It's not modern slang, but "scram" was the message to musicians who weren't up to snuff to be in Modern Slang.
When they were looking for a bass player, singer and drummer, guitarist Scotty Ogden, 21, and fellow guitarist Kris Sharp, 22, tried to find people who were creative, dedicated and wouldn't -- in modern slang -- flake or not show up to jam, Ogden said.
Ben Morrell, a Rhodes College junior political science major, answered one of their ads seeking a bass player. He plans to go to law school. "That's definitely where I'm gearing towards, but I'm not really in any particular hurry to get there," he said.
He liked what he heard when he jammed with the group. "Listening to the influences of these guys -- it's old school, but it's not stuck in the past. ... You can still move forward," said Morrell, 21. "I like that balancing dichotomy."
"He knows what to do as a bass player," said singer J. C. King. Morrell can "keep it simple."
King also answered an ad to become a member of Modern Slang. He grew up singing gospel and later hip-hop, neo soul and rhythm and blues. "But I like classic rock," he said.
He was hooked after he heard one of Modern Slang's recordings. "They had an old sound to them. It sounded very Lynyrd Skynrd. I'm like, 'You know, I'd like to see what else they have.' ... If it sounds like old school -- even if just came out yesterday -- as long as it's good, I'm gonna love it."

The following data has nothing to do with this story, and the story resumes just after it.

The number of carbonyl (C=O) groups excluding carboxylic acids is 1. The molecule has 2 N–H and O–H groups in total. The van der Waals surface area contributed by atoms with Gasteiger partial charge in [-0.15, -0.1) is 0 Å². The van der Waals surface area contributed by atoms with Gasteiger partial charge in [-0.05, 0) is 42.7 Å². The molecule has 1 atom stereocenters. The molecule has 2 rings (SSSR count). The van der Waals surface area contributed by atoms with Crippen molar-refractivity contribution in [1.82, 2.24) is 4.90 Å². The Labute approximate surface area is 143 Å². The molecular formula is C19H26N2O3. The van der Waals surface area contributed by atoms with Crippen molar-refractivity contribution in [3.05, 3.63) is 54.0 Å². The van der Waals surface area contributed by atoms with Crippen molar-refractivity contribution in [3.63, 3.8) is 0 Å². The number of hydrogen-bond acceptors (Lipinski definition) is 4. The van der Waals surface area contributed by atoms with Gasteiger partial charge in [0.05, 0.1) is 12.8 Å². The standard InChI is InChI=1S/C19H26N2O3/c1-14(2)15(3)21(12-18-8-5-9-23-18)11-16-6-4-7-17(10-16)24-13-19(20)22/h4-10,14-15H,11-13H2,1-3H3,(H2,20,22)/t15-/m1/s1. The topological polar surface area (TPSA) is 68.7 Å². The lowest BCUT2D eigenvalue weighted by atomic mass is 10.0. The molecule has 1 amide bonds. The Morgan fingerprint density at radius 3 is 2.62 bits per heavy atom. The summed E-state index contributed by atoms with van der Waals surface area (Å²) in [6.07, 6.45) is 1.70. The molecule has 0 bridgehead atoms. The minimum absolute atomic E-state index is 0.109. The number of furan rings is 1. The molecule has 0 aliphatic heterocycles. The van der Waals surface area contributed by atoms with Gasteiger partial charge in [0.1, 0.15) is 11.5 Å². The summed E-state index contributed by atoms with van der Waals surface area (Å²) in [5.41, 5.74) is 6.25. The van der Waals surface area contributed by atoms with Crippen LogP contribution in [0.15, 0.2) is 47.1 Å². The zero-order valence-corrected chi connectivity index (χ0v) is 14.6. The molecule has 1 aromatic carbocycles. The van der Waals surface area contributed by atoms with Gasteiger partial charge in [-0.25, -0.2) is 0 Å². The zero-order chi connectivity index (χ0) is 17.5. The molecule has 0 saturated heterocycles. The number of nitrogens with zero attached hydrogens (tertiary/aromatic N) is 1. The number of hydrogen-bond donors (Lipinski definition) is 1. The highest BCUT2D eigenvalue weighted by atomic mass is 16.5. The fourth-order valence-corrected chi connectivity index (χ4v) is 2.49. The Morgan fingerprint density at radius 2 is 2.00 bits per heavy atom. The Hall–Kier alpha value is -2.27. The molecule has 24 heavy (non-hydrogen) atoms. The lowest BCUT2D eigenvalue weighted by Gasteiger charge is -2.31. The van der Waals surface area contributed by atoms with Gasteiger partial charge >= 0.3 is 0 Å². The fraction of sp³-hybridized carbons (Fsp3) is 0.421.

"I liked his voice," Ogden said. "He has a very warm voice, has some soul in it."
Ryan Saucier, 23, was enlisted to play drums. He got points when he played one of Modern Slang's songs. "He actually did this drum roll before the chorus and it just blew my mind," Sharp said.
Ogden and Sharp formed Modern Slang about 21/2 years ago when they were at Houston High School. They wanted a blues rock band in the vein of Aerosmith -- bands that "fused the rock with the blues," Ogden said.
Not all the band members originally wanted to play the instruments they now play.
Sharp wanted to be a drummer. "But my mom told me, 'No. Too loud,'" he said. "I was gonna start playing bass and she was like, 'No.' Then I was up in my room one day and she called me down. Stevie Ray Vaughan was on WKNO. The Montreal concert or something. I saw that and I was hooked."
"The reason I got into bass was I was bidding on eBay for an electric guitar and the bass," Morrell said. "I lost the auction for the electric guitar, but I won the one for the bass and I said, 'Hey, why not?'"
Modern Slang won first place in the Mid-South Musicians for Le Bonheur battle of the bands April 23 at the Hi-Tone Cafe. They beat out bands with a smoke machine, strobe lights and a fan that blew the lead singer's hair around, King said.
"We were up against a bunch of theatrics," he said, adding: "We got up and just did pure rock and that was it and we won."
Listen Up spotlights area performers. Michael Donahue can be reached at 529-2797.
The band performs at 9 p.m. May 6th at The Stage Stop at 2951 Cela Road. Cover: $5. Call: 382-1577. They also will perform May 10th at Brister Fest at the Levitt Shell in Overton Park. Bands will perform 3 to 10 p.m. Cover is $6. Call: 272-2722.